Comparing BC Hydro’s own data on Site C and alternative energy scenarios, the report found the megadam provides no substantial benefit over other renewable sources like wind and solar.
This is the third of a four-part series on B.C.’s climate action plan. Be advised, it is a very long read, more like a short book of six chapters. Part One of this series addresses B.C.’s GHG reduction targets. Part Two addresses how that plan is at risk of being co-opted by Big Oil. Part Three takes a closer look at the B.C. Climate Leadership Team’s recommendations for the carbon tax. And Part Four focuses on how the oil and gas industry stands to profit from that advisory team’s proposed climate action plan.
British Columbia’s Climate Leadership Team (CLT) has offered a strategy aimed at achieving several new emissions reduction targets.
It proposes to do that by “right pricing” carbon with an ever-increasing and expanded carbon tax; by mitigating some of that tax’s competitive and consumer impacts; by supplementing that rising tax with additional (mostly unspecified) measures to further reduce emissions; and by regularly reviewing those three elements.
As such, its roadmap to carbon reductions is largely an updated carbon tax plan.
By Chris Tollefson for IRPP.
The Trudeau government has recently announced a sweeping review process that could culminate in what has been described as “the most fundamental transformation of federal environmental law in a generation.” This review, among other things, will determine the fate of the controversial law that governs federal environmental assessments, known as the Canadian Environmental Assessment Act, 2012 (CEAA, 2012).
Ironically, CEAA, 2012, a statute that the Harper government radically revamped to be industry-friendly, nowadays has very few friends. Even key industry insiders admit that the legislation, aimed primarily at expediting the approval of major new resource development projects, has been a spectacular failure. Not only are many major environment assessments (EAs) that are underway under CEAA, 2012 stalled, mired in controversy, tied up in litigation (or all of the above), but more importantly, Canadians have lost trust in the way we assess and make decisions about these projects.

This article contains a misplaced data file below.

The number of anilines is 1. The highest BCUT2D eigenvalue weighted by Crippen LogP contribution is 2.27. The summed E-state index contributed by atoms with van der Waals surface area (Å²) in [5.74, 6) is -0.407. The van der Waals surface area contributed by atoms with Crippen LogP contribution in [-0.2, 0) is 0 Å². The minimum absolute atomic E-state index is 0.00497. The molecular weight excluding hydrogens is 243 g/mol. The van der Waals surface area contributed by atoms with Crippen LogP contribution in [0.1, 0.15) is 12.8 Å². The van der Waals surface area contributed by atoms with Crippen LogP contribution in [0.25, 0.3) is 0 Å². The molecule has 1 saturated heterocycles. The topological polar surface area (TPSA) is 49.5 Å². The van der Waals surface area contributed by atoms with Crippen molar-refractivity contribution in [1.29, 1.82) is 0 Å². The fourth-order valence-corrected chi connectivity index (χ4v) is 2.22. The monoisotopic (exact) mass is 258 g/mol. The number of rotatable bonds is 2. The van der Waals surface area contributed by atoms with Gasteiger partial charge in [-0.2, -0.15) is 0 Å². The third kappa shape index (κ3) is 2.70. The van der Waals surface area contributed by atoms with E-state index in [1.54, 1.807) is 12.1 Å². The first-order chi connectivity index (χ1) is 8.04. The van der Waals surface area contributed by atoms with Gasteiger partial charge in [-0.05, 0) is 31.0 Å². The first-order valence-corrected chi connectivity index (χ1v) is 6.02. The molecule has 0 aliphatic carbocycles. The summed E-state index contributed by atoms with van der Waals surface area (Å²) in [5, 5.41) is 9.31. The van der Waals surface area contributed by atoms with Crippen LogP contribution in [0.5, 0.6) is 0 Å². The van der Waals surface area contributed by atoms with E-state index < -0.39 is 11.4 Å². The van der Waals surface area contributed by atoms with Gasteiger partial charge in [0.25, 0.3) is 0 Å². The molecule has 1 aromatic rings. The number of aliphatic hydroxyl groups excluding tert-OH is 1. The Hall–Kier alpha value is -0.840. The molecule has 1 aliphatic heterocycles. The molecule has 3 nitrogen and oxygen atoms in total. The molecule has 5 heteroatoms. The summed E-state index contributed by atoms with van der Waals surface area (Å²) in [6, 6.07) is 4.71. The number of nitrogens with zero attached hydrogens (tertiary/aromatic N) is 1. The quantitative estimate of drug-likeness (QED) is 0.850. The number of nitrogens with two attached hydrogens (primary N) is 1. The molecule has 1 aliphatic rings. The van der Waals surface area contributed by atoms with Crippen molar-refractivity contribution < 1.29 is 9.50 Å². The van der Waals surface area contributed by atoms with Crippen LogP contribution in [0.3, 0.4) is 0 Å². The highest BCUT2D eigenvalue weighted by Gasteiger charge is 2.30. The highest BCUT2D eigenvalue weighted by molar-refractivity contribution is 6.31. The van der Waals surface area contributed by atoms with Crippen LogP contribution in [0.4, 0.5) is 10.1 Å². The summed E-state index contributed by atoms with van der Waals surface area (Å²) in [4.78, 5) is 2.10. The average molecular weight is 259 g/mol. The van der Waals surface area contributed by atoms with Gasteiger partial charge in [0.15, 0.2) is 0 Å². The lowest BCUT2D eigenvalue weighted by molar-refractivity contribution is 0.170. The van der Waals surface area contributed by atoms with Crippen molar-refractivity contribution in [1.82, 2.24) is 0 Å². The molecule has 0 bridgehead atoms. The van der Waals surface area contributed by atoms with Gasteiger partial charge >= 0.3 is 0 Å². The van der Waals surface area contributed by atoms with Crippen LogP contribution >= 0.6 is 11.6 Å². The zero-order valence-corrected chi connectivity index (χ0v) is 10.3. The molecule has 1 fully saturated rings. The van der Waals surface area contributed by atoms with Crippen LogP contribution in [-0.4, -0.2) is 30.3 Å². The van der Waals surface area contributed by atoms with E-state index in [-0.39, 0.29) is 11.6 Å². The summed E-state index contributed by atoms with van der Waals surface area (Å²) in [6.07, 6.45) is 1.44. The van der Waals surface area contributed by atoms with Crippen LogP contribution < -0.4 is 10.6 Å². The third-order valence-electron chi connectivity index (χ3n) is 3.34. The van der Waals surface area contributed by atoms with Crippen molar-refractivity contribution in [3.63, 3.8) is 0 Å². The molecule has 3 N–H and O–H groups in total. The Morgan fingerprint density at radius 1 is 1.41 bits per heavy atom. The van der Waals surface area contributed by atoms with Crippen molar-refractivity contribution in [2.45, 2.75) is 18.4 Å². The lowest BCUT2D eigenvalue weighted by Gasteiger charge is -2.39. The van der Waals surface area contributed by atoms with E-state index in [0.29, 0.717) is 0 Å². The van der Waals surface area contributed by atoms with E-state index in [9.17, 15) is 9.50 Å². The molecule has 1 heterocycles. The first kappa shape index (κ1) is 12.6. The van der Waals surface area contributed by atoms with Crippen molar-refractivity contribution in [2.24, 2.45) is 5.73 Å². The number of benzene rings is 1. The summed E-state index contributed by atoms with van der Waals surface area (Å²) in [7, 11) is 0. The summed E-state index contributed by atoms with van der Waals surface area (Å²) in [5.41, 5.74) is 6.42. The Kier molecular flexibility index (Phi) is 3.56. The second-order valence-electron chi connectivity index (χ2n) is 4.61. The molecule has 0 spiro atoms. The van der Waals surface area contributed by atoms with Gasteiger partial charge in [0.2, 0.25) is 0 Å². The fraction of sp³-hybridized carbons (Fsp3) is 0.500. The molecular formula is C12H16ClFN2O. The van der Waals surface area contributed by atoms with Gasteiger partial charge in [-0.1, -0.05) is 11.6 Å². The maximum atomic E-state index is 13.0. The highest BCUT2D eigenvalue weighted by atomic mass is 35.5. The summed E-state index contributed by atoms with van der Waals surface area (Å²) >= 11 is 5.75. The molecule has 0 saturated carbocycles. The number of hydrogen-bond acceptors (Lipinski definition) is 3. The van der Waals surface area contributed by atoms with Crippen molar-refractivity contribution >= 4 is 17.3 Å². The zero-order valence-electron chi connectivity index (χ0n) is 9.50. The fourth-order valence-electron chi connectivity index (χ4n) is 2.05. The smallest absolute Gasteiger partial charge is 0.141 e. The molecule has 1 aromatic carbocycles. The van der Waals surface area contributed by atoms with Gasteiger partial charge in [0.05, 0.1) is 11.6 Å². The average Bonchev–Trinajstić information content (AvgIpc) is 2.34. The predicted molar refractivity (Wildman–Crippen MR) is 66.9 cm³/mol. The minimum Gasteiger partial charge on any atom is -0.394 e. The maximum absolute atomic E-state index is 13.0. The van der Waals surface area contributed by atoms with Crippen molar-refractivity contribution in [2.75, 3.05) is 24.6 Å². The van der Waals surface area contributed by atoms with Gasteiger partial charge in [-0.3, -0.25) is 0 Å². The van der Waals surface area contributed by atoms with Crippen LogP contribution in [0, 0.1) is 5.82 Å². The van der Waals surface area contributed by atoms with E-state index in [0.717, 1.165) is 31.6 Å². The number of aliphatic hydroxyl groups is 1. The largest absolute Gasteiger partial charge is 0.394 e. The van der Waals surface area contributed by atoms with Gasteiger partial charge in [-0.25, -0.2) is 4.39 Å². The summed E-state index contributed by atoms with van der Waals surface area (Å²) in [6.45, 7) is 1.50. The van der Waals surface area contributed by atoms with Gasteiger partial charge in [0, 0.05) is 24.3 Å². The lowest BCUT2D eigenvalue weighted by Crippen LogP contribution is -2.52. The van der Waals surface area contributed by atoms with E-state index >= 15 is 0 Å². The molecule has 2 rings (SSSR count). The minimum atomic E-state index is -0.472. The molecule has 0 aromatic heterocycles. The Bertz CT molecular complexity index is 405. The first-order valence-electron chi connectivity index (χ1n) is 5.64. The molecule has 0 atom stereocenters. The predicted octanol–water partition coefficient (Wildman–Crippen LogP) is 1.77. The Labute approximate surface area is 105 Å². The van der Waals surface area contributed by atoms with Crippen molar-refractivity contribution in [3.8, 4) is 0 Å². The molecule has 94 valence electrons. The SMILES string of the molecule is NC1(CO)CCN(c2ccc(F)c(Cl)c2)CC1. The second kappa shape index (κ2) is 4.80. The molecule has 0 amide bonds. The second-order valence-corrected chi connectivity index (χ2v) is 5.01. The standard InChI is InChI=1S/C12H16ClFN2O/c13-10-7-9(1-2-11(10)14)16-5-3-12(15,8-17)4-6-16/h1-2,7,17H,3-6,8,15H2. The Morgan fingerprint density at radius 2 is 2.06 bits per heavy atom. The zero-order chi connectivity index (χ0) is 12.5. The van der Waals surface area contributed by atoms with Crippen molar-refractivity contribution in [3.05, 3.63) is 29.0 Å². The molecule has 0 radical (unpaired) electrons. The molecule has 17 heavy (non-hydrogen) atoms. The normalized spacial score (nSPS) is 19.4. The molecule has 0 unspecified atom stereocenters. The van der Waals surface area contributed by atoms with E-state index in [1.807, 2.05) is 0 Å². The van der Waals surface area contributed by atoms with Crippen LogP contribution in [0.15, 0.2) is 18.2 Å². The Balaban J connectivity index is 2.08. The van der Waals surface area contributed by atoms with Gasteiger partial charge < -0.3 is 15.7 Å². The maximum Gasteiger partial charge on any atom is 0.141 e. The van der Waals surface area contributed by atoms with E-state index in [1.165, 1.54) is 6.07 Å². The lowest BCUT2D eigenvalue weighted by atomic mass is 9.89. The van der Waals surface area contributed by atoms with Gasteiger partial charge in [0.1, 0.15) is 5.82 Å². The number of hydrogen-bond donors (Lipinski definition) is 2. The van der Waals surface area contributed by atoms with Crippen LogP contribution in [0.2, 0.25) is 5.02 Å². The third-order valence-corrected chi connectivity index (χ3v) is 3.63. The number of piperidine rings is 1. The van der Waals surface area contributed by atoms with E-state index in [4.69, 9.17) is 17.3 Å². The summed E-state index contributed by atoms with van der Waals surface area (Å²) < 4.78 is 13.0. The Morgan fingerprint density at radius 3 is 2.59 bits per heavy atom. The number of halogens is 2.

This is the second of a four-part series on B.C.’s climate action plan. Part One addresses B.C.’s GHG reduction targets. Part Two addresses how that plan is at risk of being co-opted by Big Oil. Part Three takes a closer look at the B.C. Climate Leadership Team’s recommendations for the carbon tax. And Part Four focuses on how the oil and gas industry stands to profit from that advisory team’s proposed climate action plan.
In accepting its mission as defined by the government, the Climate Leadership Team (CLT) also implicitly accepted the government’s plan for increased emissions from LNG and from other carbon-intensive development.
As laudable as the CLT’s climate action plan is in most respects, it is wrongly predicated on accommodating the oil industry’s vision for increased fossil fuel extraction.
Which is to say, it is innately co-opted by its mandate, which is wedded to the acceptance of an overriding economic plan for carbon-fueled growth.
That is not to suggest that all, or even a majority, of the CLT members support that economic vision. Far from it.
After decades of insufficient or insincere attempts to address emissions from Canada’s fastest growing source of climate pollution, a new government-sponsored oilsands advisory group may help resolve political gridlock surrounding the nation’s most contentious natural resource by bringing together industry, environmental and indigenous stakeholders.
The Oil Sands Advisory Group (OSAG) is tasked with helping the province implement a new emissions cap for the oilsands that limits greenhouse gas output to 100 megatonnes per year and will also advise on reducing the overall environmental impacts of production, according to a government statement released Wednesday.
According to Tzeporah Berman, the group's co-chair and a well-known environmentalist, the composition of the advisory group represents a notable shift in the political landscape.
“Let's be clear: under previous governments environmental leaders had very little access and were outright ridiculed by many ministers and departments,” Berman told DeSmog Canada. “First Nations leaders were simply shut out. Climate change was denied.”